Saturday, December 31, 2005

Minucius Felix (addendum)

On Wednesday I got together with a friend, a fellow Catholic, for a snack. We usually talk about the Bible and related texts. He brought the Quran; I showed him The Ascension of Isaiah and the Octavius of Felix, and I told him about the debates I've had with Earl Doherty over those two texts.

Later that night, I worked out what I think may be the simplest argument against Doherty's interpretation of Felix:

For in that you attribute to our religion the worship of a criminal and his cross, you wander far from the neighbourhood of the truth, in thinking either that a criminal deserved, or that an earthly being was able, to be believed God.

Octavius is here debating with Caecilius about the idea of turning an earthly being into the one true God, or "deum." His word in other passages for the pagan gods is "deus". Octavius plainly thinks that Caecilius is talking about the former kind of worship -- even though Caecilius had only said that Christian ceremonies could be explained in reference to a wicked man and to wood, and that wicked Christians worshipped what they deserved. The idea on the table, when Octavius speaks, is the deification of an earthly being as the one true God (deum). Felix knew about this idea and, as the author of the dialogue, he had Octavius respond to it.

That is not a surprise, because even Doherty says, in reference to the traditional Christian belief in a historical Christ, that by the time Felix was writing, "everyone knew what Christians now believed about their origins" (The Jesus Puzzle, 201). Felix called himself a Christian; he must have known that at least some Christians worshipped Christ, and that non-Christians regarded this as the deification of an earthly being, a mere man (and a guilty criminal). That Felix knew all this is even more likely because he talks about having once been involved in the persecution of Christians. Also, he speaks of himself as living in Rome at some point, and surely no one will argue that he did not encounter opinions there about forms of Christianity based on a historical Christ. His implied occupation in law, and his educated writing style, further support this conclusion.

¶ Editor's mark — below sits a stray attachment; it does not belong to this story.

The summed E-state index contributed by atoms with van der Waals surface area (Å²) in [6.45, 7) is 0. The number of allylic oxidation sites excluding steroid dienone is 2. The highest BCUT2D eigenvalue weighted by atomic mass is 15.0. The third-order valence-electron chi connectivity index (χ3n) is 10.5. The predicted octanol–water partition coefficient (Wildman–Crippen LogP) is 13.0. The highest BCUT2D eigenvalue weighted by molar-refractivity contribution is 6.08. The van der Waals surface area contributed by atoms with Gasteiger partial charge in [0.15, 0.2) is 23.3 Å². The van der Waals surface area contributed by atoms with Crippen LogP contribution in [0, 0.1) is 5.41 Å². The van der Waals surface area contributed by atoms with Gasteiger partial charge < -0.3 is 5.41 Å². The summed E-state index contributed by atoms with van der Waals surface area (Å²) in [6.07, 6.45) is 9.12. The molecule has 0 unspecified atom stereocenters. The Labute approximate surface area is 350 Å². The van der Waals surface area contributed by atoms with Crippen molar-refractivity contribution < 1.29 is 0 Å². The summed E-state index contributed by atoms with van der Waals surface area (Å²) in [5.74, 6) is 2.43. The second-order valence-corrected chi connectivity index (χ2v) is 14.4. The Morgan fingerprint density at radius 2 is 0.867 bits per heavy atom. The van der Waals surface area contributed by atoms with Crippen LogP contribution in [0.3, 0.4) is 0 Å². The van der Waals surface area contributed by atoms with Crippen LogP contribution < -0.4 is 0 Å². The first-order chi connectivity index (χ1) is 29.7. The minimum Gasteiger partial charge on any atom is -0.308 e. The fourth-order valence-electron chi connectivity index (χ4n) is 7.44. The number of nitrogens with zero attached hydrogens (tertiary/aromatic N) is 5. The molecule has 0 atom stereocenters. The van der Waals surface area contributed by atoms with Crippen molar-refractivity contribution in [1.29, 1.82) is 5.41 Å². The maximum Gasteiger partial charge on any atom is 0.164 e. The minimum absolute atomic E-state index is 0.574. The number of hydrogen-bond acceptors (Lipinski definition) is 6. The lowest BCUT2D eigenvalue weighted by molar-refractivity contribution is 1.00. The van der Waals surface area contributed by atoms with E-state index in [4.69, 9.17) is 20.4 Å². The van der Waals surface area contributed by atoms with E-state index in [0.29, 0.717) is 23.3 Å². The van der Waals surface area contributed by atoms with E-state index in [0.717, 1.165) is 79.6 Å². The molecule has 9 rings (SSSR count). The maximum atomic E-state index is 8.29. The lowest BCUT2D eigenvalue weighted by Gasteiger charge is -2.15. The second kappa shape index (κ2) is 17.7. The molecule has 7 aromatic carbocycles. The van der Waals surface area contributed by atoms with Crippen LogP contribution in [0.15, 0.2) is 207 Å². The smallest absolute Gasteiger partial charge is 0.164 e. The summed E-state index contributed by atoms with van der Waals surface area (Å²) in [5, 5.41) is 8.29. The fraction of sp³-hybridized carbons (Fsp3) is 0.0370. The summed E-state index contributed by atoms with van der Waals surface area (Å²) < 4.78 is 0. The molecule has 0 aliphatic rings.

Therefore, when Octavius tells Caecilius that in fact an earthly being was not believed Deum, he cannot mean that Christ was an earthly being, because Octavius and Caecilius and everyone else knew that Christ was believed Deum. Felix means only what everyone knew: that Christians believed Christ to be fully worthy of deification, and far from a criminal or mere man. Felix does, of course, go on to say how pagans have believed earthly beings (men and animals) to be gods (deus).

For Doherty, Felix is not talking about the deification of Christ per se and is merely stating in general terms that criminals and earthly beings should not be deified. Felix is saying it's incorrect that an earthly being "was able" to be believed Deum -- that is, among Felix's own sect within Christianity. He is saying to Caecilius that whatever the pagans have heard about Christians who worship somebody fastened to a cross -- and even though both the author and his pagan associates surely knew that a crucified victim was "Deum" for at least some Christians -- nevertheless Caecilius wanders far from the truth in thinking that such a being could be God for Felix's "Christians" (the only word that Felix uses to identify his own people to Caecilius).

I leave it to the reader to decide which interpretation makes more sense.


Blogger J.L. Hinman said...

Hey thanks for linking to my blog. I'm interested in your debates with Doherty. I tried to debate him once, but was zapped from the list (Gandi and Frick's emial list) because they were wouldnh't tolerate anyone who disagreed with him. I would be interested in discussing his views with you.

I will link to your blog too.

January 04, 2006 2:20 PM  

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